Israeli courts could demand that companies such as
Facebook Inc. remove content deemed as incitement, under a bill that that will head for parliamentary approval amid concerns about free speech.
The law would give Israel the tools "to have content liable to lead to murder and terror removed immediately," Public Security Minister Gilad Erdan said via text message after an Israeli ministerial committee approved the bill Sunday.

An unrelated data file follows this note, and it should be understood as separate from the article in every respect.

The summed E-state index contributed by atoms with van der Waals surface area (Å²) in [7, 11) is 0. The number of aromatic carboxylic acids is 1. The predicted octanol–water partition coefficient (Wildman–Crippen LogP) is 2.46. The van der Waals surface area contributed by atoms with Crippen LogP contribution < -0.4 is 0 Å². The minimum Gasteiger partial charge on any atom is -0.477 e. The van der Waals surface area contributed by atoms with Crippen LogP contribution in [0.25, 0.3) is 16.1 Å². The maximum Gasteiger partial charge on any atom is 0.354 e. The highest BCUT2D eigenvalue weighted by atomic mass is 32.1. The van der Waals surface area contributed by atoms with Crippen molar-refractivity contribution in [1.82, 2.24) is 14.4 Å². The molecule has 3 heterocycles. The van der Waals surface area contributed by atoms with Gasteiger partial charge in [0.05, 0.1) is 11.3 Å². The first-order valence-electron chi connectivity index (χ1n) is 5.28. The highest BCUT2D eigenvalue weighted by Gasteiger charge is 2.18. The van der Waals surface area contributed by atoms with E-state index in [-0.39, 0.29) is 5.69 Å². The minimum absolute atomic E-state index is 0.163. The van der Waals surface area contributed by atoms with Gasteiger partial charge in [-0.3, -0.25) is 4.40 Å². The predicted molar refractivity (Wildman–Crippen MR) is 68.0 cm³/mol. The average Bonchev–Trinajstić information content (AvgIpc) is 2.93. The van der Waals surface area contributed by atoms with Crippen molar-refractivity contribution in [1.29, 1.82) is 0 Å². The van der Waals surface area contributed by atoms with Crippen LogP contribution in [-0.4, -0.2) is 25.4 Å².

Erdan and Justice Minister Ayelet Shaked have continued pushing the bill even after Facebook agreed in a September meeting to create joint teams to deal with Internet incitement. Israel's Cabinet said Sunday it would discuss even tougher measures against violent content on the web, without indicating what those measures might be.
The Internet giants aren't ignoring the problem: Facebook, Microsoft Corp.,
Twitter Inc. and YouTubesaid earlier this month they were creating a shared database to help enforce policies against online terrorist content. After the September meeting in Israel, Facebook said it has "zero tolerance for terrorism."